We would like to thank Mage Company for the review copy of The Cohort used for this review. Other than receiving the review copy we at Geeky Hobbies received no other compensation. Receiving the review copy had no impact on the content of this review or the final score.
The Cohort is launching its’ Kickstarter campaign on September 10th, 2016 and it will run until September 25th, 2016. The copy of the game used for this review may not be final and is subject to changes before the final version is released. The game seems close to the final version or may even be the final version so I felt I could review the game instead of previewing it.
How to Play
Shuffle the cards and set them face down in the center of the table to form a draw pile. The player who most recently watched a “peplum” movie gets to start the game. Turn order proceeds in a clockwise direction.
Playing the Game
On a player’s turn they take up to three basic actions:
- Draw two cards from the draw deck. Choose one card to add to your hand. Give the other card face down to another player of your choice.
- (Optional) You can play one of your cards face up in front of you to start a new cohort or add to a cohort already played in front of you.
- You must discard down the the maximum hand size of four.
These are the basic rules of play which can be modified by cards that players play in front of them.
The goal of the game is to complete three cohorts which consist of unit cards of the same type. How many cards must be added to complete a cohort depends on the type of unit. The number of cards needed for each type of cohort is indicated in the top right corner of the cards. Players can start as many different cohorts as they want at a given time but can never have two cohorts of the same type of units. When a player completes a cohort they flip it over to indicate that they completed that cohort and it also signifies that the cohorts negative effect no longer applies.
Player’s can start as many cohorts as they want in front of them but each type of cohort that is created brings additional rules/punishments to the player who played it in front of themselves. These effects stay in place until the corresponding cohort is completed.
These card effects are as follows:
Praetorian: You cannot receive cards from any other players.
Catapult: When drawing cards at the beginning of your turn, you may not look at either of them. Without looking at them you must decide which card to keep and which card to give to another player.
Centurion: You must play the game with all of your cards in your hand placed face up on the table for all of the other players to see.
Sagitarri: One of the cards you take at the beginning of your turn is the top card from the discard pile. If there are no cards in the discard pile you only get to draw one card.
Equites: Your maximum hand size is reduced to two.
Legionary: Discard all Primus Pilus cards in your hand and remove every one of your Primus Pilus that are played as part of a cohort.
Velites: Before drawing your two cards at the beginning of your turn you must give the top card from the draw pile to another player of your choice without looking at it. You then continue your turn as normal.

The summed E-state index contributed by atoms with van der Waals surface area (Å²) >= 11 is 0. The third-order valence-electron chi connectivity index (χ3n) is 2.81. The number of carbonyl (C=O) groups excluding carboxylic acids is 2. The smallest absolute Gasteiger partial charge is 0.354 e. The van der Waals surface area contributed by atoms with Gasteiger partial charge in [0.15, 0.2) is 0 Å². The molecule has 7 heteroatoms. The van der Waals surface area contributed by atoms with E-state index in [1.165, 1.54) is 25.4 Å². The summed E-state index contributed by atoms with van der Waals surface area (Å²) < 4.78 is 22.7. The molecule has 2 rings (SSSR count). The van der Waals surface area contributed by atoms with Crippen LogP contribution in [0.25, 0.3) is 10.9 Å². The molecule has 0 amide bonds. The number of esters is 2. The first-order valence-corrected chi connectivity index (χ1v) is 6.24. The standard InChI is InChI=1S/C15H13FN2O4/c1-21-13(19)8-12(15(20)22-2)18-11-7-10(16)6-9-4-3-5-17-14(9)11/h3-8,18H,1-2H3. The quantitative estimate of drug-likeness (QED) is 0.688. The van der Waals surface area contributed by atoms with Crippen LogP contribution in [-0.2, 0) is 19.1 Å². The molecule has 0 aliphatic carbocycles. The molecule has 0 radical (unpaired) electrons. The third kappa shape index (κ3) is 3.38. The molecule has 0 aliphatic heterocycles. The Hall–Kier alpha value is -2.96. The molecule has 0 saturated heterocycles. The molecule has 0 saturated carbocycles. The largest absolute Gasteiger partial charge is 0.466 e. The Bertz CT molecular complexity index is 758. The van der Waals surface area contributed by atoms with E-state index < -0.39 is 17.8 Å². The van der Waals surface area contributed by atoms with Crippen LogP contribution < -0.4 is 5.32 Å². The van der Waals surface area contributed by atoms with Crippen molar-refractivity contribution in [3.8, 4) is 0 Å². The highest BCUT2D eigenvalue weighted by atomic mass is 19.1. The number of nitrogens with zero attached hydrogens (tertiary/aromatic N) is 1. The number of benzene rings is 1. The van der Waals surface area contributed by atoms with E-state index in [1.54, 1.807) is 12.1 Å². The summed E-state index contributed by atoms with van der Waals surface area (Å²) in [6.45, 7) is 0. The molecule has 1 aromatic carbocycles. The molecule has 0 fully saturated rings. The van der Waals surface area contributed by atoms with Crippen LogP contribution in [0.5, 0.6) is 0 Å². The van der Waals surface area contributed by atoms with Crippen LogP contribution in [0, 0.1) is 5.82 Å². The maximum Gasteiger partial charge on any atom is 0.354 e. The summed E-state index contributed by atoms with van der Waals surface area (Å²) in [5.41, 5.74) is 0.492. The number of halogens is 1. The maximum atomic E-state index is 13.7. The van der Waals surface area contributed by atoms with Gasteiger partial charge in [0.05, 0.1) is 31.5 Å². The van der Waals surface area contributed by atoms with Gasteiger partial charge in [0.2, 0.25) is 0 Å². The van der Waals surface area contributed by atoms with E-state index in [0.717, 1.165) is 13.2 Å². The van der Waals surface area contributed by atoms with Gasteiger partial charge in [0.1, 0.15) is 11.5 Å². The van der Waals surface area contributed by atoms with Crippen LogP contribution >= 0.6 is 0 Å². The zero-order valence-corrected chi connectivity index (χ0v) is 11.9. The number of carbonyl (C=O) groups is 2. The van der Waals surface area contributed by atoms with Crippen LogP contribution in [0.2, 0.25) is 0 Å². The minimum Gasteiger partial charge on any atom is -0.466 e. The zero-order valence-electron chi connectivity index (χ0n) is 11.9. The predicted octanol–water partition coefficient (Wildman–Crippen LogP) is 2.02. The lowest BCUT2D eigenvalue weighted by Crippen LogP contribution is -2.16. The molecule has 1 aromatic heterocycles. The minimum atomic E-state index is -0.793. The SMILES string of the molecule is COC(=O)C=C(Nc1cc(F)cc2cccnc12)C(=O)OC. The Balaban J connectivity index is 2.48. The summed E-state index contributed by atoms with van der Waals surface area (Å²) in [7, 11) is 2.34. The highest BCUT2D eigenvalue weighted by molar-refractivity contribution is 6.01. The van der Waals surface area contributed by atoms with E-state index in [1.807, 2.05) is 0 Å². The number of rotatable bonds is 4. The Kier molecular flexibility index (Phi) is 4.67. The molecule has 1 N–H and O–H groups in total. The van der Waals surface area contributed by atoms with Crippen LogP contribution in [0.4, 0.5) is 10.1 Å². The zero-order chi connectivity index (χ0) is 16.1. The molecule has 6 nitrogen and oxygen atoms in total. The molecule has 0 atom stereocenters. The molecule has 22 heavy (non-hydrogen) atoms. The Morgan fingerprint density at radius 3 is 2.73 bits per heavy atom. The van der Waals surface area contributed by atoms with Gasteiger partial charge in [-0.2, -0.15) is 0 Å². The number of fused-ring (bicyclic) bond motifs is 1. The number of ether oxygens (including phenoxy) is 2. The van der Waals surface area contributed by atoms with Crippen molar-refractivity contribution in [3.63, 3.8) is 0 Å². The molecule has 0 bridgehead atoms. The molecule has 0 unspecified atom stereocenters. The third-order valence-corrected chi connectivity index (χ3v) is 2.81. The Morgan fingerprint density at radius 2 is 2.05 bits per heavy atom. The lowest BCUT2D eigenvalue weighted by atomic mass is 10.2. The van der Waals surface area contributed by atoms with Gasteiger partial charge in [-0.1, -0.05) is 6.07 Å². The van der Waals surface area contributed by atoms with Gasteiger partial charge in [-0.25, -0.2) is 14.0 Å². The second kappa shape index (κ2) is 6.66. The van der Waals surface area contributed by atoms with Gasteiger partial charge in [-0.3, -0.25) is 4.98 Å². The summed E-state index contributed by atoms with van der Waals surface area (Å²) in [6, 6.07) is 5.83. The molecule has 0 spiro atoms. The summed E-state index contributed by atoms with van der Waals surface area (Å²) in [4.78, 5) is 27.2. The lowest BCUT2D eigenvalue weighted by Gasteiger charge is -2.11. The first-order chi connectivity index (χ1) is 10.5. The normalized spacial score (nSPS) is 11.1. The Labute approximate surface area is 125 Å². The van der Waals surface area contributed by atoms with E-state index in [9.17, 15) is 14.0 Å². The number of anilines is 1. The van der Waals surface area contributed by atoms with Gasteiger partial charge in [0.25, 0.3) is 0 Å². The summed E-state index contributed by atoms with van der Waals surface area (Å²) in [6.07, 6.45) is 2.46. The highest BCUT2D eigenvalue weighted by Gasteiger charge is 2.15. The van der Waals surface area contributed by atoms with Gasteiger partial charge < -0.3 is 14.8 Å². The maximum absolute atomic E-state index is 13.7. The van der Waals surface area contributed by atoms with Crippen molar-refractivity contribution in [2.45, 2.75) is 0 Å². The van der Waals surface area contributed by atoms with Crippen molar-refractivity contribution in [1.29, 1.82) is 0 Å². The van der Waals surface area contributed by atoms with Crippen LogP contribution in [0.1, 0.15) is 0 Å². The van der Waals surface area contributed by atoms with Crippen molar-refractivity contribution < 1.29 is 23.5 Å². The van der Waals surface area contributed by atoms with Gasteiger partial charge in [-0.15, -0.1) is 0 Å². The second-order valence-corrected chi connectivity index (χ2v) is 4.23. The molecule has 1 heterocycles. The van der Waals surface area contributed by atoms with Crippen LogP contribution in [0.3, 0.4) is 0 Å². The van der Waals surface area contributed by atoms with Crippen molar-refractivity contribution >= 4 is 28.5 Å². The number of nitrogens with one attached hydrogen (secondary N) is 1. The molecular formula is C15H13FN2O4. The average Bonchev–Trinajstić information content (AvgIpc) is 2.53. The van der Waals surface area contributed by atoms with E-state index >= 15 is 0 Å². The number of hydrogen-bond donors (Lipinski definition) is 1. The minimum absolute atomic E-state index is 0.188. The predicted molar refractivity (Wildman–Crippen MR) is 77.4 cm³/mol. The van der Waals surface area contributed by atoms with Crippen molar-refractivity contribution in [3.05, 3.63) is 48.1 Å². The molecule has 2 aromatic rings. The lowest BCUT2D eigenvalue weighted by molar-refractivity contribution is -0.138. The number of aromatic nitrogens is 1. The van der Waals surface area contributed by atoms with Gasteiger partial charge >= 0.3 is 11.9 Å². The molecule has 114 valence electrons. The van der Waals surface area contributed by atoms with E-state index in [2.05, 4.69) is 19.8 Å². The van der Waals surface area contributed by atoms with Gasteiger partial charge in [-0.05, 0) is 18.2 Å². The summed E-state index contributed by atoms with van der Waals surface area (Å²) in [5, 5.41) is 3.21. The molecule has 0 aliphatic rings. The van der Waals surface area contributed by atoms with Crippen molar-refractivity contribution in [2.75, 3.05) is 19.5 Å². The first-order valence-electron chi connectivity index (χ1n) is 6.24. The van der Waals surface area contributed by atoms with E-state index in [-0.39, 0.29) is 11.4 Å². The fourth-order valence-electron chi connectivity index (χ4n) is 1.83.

Primus Pilus: Primus Pilus can’t form its’ own cohorts but can be used in one of two ways:
- It can be used as a wild in any cohort. If you use the card in this way you must give your entire hand away to the other players in any way you choose.
- If you discard the card you can take one card from another player’s cohort and discard it.
If you have both the Sagitarri and Catapult active in front of you at the same time you draw the top card from the discard pile and one card from the draw pile. Then you randomly choose which card to keep and which card to give to another player.
Winning the Game
The game ends when the first player completes their third cohort. This player wins the game.
Over the years I have played a lot of set collecting games. Set collecting games are one of the most popular card game genres since they are usually really easy to play and thus have more of a mass appeal over other types of card games. I would consider myself to generally be a fan of the genre. Set collecting games are generally not the deepest and usually rely on a lot of luck but I like the genre because they are quick and easy to play. The problem with a lot of set collecting games though is that they generally feel very similar to one another since they rarely have new mechanics. When I heard about The Cohort I was intrigued because it actually felt like it was doing something new with the genre. While not perfect, The Cohort is probably one of the best set collecting games that I have played.
The real strength of The Cohort comes from the idea that you have to collect sets to win the game but for each set you start to collect you incur a penalty/negative impact that will affect how you play the game. This is the mechanic that really drove me to the game since I have never played a set collection game that had a similar mechanic. This mechanic is the one truly unique thing about The Cohort since otherwise the game is your generic set collecting game. The good news is that this mechanic works really well.
When thinking of set collecting games, the idea of strategy rarely comes into play. Typically the player who wins is the player who got luckiest and drew the right cards at the right time. Luck is present in The Cohort as well since if you draw poorly you won’t win the game but it doesn’t seem to have as big of an impact as it does in most set collection games. The Cohort is only a light to moderate strategy game but it has quite a bit more strategy than your typical set collecting game. Your decisions in The Cohort actually feel like they have an impact on the game.